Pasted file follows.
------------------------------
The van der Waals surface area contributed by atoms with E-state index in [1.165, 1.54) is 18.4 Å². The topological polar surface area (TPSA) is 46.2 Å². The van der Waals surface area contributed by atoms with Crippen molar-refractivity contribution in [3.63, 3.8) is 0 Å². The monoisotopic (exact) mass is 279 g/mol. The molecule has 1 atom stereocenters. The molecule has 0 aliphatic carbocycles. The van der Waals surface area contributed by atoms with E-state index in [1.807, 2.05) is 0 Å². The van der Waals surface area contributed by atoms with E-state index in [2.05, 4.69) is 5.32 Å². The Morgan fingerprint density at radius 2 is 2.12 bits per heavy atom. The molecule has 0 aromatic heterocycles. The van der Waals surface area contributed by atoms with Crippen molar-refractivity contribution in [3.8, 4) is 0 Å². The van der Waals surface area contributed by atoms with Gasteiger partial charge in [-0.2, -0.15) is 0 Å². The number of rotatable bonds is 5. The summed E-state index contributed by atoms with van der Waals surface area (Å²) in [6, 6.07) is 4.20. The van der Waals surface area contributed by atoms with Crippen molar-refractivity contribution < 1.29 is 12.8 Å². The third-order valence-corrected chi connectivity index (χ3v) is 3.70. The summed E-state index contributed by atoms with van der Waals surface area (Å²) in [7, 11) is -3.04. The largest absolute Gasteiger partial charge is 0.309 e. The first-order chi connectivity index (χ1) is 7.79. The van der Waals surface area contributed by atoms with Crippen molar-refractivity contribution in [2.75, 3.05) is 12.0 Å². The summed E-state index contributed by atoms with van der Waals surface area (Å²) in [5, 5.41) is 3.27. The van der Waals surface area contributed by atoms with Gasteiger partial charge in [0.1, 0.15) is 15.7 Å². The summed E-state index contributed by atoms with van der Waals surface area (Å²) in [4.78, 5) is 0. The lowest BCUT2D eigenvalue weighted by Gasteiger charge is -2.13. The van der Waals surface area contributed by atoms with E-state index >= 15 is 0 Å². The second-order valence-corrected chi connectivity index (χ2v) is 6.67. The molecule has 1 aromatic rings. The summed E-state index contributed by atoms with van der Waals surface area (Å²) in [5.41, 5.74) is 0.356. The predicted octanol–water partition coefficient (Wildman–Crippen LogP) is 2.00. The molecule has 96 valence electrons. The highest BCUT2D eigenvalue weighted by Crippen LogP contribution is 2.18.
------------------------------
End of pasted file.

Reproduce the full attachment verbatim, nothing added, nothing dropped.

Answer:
The van der Waals surface area contributed by atoms with E-state index in [1.165, 1.54) is 18.4 Å². The topological polar surface area (TPSA) is 46.2 Å². The van der Waals surface area contributed by atoms with Crippen molar-refractivity contribution in [3.63, 3.8) is 0 Å². The monoisotopic (exact) mass is 279 g/mol. The molecule has 1 atom stereocenters. The molecule has 0 aliphatic carbocycles. The van der Waals surface area contributed by atoms with E-state index in [1.807, 2.05) is 0 Å². The van der Waals surface area contributed by atoms with E-state index in [2.05, 4.69) is 5.32 Å². The Morgan fingerprint density at radius 2 is 2.12 bits per heavy atom. The molecule has 0 aromatic heterocycles. The van der Waals surface area contributed by atoms with Crippen molar-refractivity contribution in [3.8, 4) is 0 Å². The van der Waals surface area contributed by atoms with Gasteiger partial charge in [-0.2, -0.15) is 0 Å². The number of rotatable bonds is 5. The summed E-state index contributed by atoms with van der Waals surface area (Å²) in [6, 6.07) is 4.20. The van der Waals surface area contributed by atoms with Crippen molar-refractivity contribution < 1.29 is 12.8 Å². The third-order valence-corrected chi connectivity index (χ3v) is 3.70. The summed E-state index contributed by atoms with van der Waals surface area (Å²) in [7, 11) is -3.04. The largest absolute Gasteiger partial charge is 0.309 e. The first-order chi connectivity index (χ1) is 7.79. The van der Waals surface area contributed by atoms with Crippen molar-refractivity contribution in [2.75, 3.05) is 12.0 Å². The summed E-state index contributed by atoms with van der Waals surface area (Å²) in [5, 5.41) is 3.27. The van der Waals surface area contributed by atoms with Gasteiger partial charge in [0.1, 0.15) is 15.7 Å². The summed E-state index contributed by atoms with van der Waals surface area (Å²) in [4.78, 5) is 0. The lowest BCUT2D eigenvalue weighted by Gasteiger charge is -2.13. The van der Waals surface area contributed by atoms with E-state index >= 15 is 0 Å². The second-order valence-corrected chi connectivity index (χ2v) is 6.67. The molecule has 1 aromatic rings. The summed E-state index contributed by atoms with van der Waals surface area (Å²) in [5.41, 5.74) is 0.356. The predicted octanol–water partition coefficient (Wildman–Crippen LogP) is 2.00. The molecule has 96 valence electrons. The highest BCUT2D eigenvalue weighted by Crippen LogP contribution is 2.18.